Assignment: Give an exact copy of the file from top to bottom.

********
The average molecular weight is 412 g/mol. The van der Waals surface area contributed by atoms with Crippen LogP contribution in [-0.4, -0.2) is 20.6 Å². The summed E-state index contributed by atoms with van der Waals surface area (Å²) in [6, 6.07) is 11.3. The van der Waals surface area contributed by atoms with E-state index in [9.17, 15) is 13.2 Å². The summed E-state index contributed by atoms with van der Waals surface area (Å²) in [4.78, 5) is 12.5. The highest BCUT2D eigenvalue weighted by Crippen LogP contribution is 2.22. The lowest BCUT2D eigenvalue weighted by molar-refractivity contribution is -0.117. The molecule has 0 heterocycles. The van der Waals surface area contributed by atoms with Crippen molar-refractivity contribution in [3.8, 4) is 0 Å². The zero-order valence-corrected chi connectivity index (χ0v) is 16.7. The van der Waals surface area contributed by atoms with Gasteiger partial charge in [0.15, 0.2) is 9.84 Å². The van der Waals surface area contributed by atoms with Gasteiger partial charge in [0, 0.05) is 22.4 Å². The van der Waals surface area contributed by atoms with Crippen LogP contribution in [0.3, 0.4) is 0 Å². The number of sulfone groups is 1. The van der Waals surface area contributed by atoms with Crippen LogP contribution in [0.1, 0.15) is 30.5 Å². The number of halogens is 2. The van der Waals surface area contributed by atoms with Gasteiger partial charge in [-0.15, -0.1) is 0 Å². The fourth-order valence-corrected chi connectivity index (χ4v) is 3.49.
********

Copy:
The average molecular weight is 412 g/mol. The van der Waals surface area contributed by atoms with Crippen LogP contribution in [-0.4, -0.2) is 20.6 Å². The summed E-state index contributed by atoms with van der Waals surface area (Å²) in [6, 6.07) is 11.3. The van der Waals surface area contributed by atoms with E-state index in [9.17, 15) is 13.2 Å². The summed E-state index contributed by atoms with van der Waals surface area (Å²) in [4.78, 5) is 12.5. The highest BCUT2D eigenvalue weighted by Crippen LogP contribution is 2.22. The lowest BCUT2D eigenvalue weighted by molar-refractivity contribution is -0.117. The molecule has 0 heterocycles. The van der Waals surface area contributed by atoms with Crippen molar-refractivity contribution in [3.8, 4) is 0 Å². The zero-order valence-corrected chi connectivity index (χ0v) is 16.7. The van der Waals surface area contributed by atoms with Gasteiger partial charge in [0.15, 0.2) is 9.84 Å². The van der Waals surface area contributed by atoms with Gasteiger partial charge in [0, 0.05) is 22.4 Å². The van der Waals surface area contributed by atoms with Crippen LogP contribution in [0.3, 0.4) is 0 Å². The number of sulfone groups is 1. The van der Waals surface area contributed by atoms with Crippen LogP contribution in [0.1, 0.15) is 30.5 Å². The number of halogens is 2. The van der Waals surface area contributed by atoms with Gasteiger partial charge in [-0.15, -0.1) is 0 Å². The fourth-order valence-corrected chi connectivity index (χ4v) is 3.49.